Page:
Exploiting expected growth opportunities in the Middle East and Africa, AB Enzymes reports it has initiated a tie-up with one of the main distributors in the region – Orkila - to aid its penetration into the bakery, beverage and food specialities markets.
AB Enzymes is already present in South Africa which has a strong wine, brewing and fruit juice industry, and it also supplies multinational food companies operating in the region, but, up until now, the supplier held back on targeting domestic food and drink producers in countries such as Morocco, Sudan and Egypt.
“It had to do with the market size itself, which was rather limited and prevented deeper penetration in the region. Our expansion plans, up to now, were thus focused on China, Latin America and South East Asia Pacific,” said Pieter-Jan Heykoop, regional sales director, AB Enzymes, when speaking to this publication today.
Citing research from market analysts which indicates that the Middle East and Africa (MEA) market is expected to grow 8 to 10 per cent over the next 5 years, he reckons now is the time for AB Enzymes to step in.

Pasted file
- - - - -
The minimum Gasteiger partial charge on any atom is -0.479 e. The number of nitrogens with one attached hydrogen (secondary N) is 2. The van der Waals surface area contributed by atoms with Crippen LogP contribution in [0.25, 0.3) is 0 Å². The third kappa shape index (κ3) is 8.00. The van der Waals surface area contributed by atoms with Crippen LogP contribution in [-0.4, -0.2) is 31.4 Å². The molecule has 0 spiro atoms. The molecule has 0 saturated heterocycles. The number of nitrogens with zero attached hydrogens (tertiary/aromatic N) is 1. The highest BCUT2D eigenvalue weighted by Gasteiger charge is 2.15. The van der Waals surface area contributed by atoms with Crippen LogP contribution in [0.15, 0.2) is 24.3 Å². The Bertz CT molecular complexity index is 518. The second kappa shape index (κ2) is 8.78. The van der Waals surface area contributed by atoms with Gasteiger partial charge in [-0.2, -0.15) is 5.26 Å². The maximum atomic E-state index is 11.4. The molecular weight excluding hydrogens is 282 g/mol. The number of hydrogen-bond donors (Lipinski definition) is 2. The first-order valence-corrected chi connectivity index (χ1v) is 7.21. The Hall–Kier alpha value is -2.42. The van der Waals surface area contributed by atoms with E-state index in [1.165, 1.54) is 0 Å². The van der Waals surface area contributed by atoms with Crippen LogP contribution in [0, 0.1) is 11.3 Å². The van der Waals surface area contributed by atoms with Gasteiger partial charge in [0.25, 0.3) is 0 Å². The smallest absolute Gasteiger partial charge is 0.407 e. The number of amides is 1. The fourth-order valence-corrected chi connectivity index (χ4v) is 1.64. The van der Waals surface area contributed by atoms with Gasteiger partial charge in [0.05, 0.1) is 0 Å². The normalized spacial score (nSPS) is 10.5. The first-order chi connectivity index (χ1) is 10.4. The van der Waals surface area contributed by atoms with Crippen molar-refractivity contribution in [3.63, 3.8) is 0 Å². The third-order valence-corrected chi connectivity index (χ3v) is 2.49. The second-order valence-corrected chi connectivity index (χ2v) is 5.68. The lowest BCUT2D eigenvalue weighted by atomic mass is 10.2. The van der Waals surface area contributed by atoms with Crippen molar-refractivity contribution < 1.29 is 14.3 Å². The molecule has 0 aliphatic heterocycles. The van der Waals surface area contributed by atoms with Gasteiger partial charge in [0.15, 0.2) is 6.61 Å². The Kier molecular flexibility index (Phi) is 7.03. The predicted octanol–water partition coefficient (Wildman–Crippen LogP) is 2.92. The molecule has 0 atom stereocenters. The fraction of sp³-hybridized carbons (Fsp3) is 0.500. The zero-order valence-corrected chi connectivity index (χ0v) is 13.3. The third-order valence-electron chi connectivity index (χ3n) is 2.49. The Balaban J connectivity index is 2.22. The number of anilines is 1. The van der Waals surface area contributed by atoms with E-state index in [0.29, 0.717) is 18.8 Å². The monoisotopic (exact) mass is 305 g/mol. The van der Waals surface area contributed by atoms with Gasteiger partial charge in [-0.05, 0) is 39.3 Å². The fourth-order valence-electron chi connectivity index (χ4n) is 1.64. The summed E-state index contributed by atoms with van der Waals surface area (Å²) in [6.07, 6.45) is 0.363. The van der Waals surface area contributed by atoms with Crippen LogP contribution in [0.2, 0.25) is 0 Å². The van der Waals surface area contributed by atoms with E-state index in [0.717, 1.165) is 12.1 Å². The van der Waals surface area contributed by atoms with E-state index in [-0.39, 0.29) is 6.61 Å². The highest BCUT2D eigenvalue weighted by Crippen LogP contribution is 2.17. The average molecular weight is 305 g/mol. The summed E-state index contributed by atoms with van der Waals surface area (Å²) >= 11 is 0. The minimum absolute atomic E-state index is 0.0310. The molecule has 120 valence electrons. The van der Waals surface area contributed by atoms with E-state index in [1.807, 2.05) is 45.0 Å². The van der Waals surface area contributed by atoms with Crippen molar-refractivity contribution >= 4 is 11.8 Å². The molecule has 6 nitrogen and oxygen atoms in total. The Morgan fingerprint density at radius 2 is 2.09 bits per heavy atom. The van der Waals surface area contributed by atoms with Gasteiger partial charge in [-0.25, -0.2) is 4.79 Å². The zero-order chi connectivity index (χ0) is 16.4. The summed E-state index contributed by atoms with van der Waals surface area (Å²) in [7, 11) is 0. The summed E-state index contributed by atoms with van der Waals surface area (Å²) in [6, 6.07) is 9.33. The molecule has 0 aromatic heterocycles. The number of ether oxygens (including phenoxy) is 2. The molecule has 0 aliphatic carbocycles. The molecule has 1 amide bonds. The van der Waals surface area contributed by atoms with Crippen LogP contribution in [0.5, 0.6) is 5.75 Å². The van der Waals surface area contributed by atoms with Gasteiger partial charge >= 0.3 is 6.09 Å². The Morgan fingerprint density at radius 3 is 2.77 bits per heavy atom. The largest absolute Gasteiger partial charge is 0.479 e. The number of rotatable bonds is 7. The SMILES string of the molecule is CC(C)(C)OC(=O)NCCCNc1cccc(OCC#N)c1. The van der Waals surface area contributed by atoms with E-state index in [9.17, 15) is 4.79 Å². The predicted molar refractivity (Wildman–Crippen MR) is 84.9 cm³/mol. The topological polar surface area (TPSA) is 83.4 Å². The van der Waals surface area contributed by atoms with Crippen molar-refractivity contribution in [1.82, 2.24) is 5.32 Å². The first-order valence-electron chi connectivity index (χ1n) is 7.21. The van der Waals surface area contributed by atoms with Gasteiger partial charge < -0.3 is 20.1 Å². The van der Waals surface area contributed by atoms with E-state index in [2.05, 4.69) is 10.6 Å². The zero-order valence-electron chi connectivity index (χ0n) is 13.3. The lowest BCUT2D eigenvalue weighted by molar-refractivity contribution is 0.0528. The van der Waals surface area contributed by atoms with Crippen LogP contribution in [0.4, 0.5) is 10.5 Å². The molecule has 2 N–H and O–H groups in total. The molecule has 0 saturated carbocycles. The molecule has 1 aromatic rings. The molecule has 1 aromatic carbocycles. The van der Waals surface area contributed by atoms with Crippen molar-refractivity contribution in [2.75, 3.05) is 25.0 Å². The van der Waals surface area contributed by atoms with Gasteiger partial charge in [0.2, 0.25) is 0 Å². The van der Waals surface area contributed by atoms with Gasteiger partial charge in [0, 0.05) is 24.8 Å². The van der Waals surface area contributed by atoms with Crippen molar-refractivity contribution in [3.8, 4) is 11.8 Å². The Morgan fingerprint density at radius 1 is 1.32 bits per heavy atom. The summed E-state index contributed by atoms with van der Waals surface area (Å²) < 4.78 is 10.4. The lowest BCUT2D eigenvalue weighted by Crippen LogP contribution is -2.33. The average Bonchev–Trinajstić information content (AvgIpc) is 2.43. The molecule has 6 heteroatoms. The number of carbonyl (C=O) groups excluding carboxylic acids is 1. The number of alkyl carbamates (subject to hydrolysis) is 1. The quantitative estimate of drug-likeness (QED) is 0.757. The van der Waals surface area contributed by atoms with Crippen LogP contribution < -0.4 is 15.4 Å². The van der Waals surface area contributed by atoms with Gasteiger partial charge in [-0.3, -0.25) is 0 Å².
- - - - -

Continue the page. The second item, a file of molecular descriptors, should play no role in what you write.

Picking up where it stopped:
'On the ground' understanding
The deal with Orkila will enable access to local markets as its affiliates have the necessary language skills and the ‘on the ground’ understanding required to enter certain markets, explained Heykoop.
“It is really positive for us to have one distributor that can cover a whole region as well as diverse industries,” he said, adding that the baking industry is the main target for the enzyme producer in this geography as it is the most mature.
Heykoop admits that as there are more risks attached to developing business in the MEA region, AB Enzymes has adapted its price structuring for that market.
It also intends to tailor its offering to processors in the region from dosage delivery to enzyme combinations per bread or beverage application. But AB Enzymes stresses that its maltogenic amylases can be utilized with most baking methods and flour grades worldwide.
Very few gaps exist now in terms of AB Enzymes’ geographical reach, he said. “Our future expansion strategy will rely more on greater exposure in the markets we are currently present, in tandem with increasing the food and drink applications for enzymes,” remarked Heykoop.
In general, he expects additional market share for enzymes to come from their use as water binders and emulsifier replacers in bakery, as well as their ability to work as filtration aids in beverage.
AB Enzymes forms part of ABF Ingredients, a division of Associated British Foods.